Bash recursion examples - part 1

Bash recursion examples - part 1

Created:15 Jan 2017 16:58:45 , in  Maths

Some recursive functions written in BASH

Dealing with misbehaving recursive code in Bash

Below is a chunk of code that stops recursive function. Better stop it than be sorry.


declare -i recursion_level=1
declare -i exit_recursion_level=120
recursive(){
  local -i quiet=${quiet:-${1:-1}}
  (( $quiet )) || { echo "Recursion level is: $recursion_level"; }
  (( $recursion_level == $exit_recursion_level )) && { echo "Recursion level too hight. Exiting ...";exit 1; } 
  (( recursion_level++ ))
}  

And here is how you call the recursive() within the body of another function. Both, first and second argument to recursive are optional.


$ recursive 1 # quiet execution
$ recursive 0 # with recursion level echoed
$ recursive 0 10 # quiet + terminates after 10 calls to a function, recursive() is in the body of. 

If you want to test the function, perhaps this loop will help:


level=0
while [[ $level -lt 105 ]] ; do
  recursive 0
  ((level++))
  echo $level
done  

Once you are done with your recursive code you can remove call to recursive from it.

Recursion and BASH


# basic summation of positive integers from 1 to $1
summation() {
  recursive
  (( $1 < 0 )) && { echo "Argument error: Number of digits must be a non-negative integer"; exit 1; }
  local -i val=${val:-($1)}
  local -i count=$(( $1 - 1 ))
  if (( $count < 1 )); then
        echo $val
        return
  fi
  ((val += $1 - 1 )) 
  summation $(($1 - 1))
}

Run it:


$ summation 100

should echo 5050 in your text console.


# product recursive function
product(){
  recursive 0
  (( $1 < 0 )) && { echo "Argument error: Number of digits must be a non-negative integer"; exit 1; } 
  local -i val=${val:-($1)}
  local -i count=$(( $1 - 1 ))
  if (( $count < 1 )); then
        echo $val
        return
  fi
  ((val *= ($1 - 1) ))
  (( count-- )) 
  product $(( $1 - 1 ))
}

Call it:


product 10

Another example is a summation function that takes values within a given range and returns their total:


## summation for a range of integers, (excludes first value)
#( change <= to < to make it inclusive)
range_summation() {
  recursive
  local -i val=${val:-($2)}
  local -i count=$(( $2 - $1 ))
  if (( $count <= 1 )); then
        echo $val
        return
  fi
  ((val += ($2 - 1) ))
  (( count-- )) 
  range_summation $1 $(( $2-1 ))
}

Call it:


$ range_summation -5 5

Attributes are: $1 - start of the range, $2 - end of the range. $1 <= $2 for simplicity.

Factorial function comes up next. It uses product() internally.


factorial(){
  (( $1 == 0 )) && { echo 1; exit; }
  product $1
}

Call it:


$ factorial 5

to get 120

range_product function is similar to range_summation(). It finds a product of numbers within a range.


range_product() {
  recursive 1
  local -i val=${val:-($2)}
  local -i count=$(( $2 - $1 ))
  (( $count <= 1 )) && { echo $val; return; }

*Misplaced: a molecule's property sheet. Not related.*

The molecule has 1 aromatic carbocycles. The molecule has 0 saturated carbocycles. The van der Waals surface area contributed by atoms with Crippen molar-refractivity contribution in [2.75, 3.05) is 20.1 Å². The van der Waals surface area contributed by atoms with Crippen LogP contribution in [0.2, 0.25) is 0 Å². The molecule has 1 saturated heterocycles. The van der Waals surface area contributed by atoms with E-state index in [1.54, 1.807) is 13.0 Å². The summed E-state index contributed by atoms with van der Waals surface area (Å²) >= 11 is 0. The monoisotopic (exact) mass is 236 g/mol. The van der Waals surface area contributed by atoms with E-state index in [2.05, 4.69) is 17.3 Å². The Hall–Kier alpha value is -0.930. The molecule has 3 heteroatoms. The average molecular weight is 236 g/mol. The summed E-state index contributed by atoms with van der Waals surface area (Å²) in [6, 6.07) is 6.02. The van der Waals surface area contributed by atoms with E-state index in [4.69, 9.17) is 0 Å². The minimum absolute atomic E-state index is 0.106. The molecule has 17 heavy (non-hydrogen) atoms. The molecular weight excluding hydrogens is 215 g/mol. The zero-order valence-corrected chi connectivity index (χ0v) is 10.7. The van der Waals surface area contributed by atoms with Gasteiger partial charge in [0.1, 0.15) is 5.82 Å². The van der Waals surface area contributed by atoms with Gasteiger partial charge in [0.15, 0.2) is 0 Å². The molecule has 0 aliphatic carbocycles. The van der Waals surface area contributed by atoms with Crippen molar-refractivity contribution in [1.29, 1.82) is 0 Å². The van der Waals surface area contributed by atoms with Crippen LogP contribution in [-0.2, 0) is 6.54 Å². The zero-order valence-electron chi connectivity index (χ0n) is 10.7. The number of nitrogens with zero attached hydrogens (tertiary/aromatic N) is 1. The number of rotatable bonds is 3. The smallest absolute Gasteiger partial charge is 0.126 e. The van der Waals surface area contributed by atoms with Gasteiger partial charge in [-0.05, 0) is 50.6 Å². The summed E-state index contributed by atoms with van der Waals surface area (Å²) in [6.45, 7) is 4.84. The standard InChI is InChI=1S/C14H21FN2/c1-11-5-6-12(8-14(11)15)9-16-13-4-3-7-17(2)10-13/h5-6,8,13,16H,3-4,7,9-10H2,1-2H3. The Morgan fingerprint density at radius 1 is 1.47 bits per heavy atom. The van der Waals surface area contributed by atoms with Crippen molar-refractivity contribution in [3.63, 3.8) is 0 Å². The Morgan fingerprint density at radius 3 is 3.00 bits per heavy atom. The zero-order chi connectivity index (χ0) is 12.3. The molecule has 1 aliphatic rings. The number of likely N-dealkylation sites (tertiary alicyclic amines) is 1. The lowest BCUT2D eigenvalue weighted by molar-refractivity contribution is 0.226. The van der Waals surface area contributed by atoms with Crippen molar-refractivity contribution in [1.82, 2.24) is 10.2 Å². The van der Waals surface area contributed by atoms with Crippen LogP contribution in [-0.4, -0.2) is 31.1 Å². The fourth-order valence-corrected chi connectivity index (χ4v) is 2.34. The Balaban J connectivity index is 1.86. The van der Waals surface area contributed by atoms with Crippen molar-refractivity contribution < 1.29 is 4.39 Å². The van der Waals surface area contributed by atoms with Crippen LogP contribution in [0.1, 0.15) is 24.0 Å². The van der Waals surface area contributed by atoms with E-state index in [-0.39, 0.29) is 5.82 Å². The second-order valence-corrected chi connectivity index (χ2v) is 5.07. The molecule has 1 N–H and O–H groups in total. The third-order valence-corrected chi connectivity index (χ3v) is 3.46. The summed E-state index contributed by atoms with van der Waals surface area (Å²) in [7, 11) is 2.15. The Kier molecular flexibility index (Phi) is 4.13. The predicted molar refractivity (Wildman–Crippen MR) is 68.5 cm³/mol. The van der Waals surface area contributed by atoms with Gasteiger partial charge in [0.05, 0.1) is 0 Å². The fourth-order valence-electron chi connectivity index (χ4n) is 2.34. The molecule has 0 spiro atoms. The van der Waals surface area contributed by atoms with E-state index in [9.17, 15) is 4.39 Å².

((val *= ($2 - 1) ))
  (( count-- )) 
  range_product $1 $(( $2-1 ))
}

$ range_product 2 5

BASH has means to find powers of numbers defined already: (( a ** b )), but it did not stop me to define my own power function:


# Raise number to a power
# power number power
power(){
  recursive
  local -i val=${val:-($1)}
  local -i count=$(( $2 ))

  (( $count == 0 )) && { echo 1; return; }
  (( $count < 0 )) && { echo "Error: Exponent less than 0"; exit 1; }
    
  (( $count <= 1 )) && { echo $val; return; }

  ((val *= $1 ))
  (( count-- )) 
  power $1 $(( $2 - 1 ))
}

call it:


$ power 2 7

to get 128. (Fraction based powers are not allowed in BASH ).

Fiboncci sequence:


fibonacci() {
  recursive
  (( $1 < 2 )) && { echo "Error: n is too small! It must be at least 2."; exit 1; }
  local -i val1=${val1:-${2:-(0)}}
  local -i val2=${val2:-${3:-(1)}}
  local -i val3=
  local -i count=$1
  
  (( $count <= 2 )) && { echo $val2; return; }
  
  val3=$(( $val1  + $val2 ))
  val1=$val2
  val2=$val3
  
  (( count-- )) 
  fibonacci $count
}

Two starting values for the function can be 0 and 1, 1 and 1 or perhaps something like 5 and 8. In any case, it should be two consecutive terms of fibonacci sequence.

The function can be called like this:


$ fibonacci 5

It will use 0 and 1 as its starting values and retrn the fifth term of fibonacci sentence (3).


$ fibonacci 5 1 1

It will use 1 and 1 as its starting values. However the output will be 5.

This post was updated on 06 Oct 2021 21:02:07

Tags:  BASH ,  recursion 


Author, Copyright and citation

Author

Sylwester Wojnowski

Author of the this article - Sylwester Wojnowski - is a sWWW web developer. He has been writing computer code for the websites and web applications since 1998.

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©Copyright, 2022 Sylwester Wojnowski. This article may not be reproduced or published as a whole or in parts without permission from the author. If you share it, please give author credit and do not remove embedded links.

Computer code, if present in the article, is excluded from the above and licensed under GPLv3.

Citation

Cite this article as:

Wojnowski, Sylwester. "Bash recursion examples - part 1." From sWWW - Code For The Web . https://wojnowski.net.pl//main/index/bash-recursion-examples-part-1

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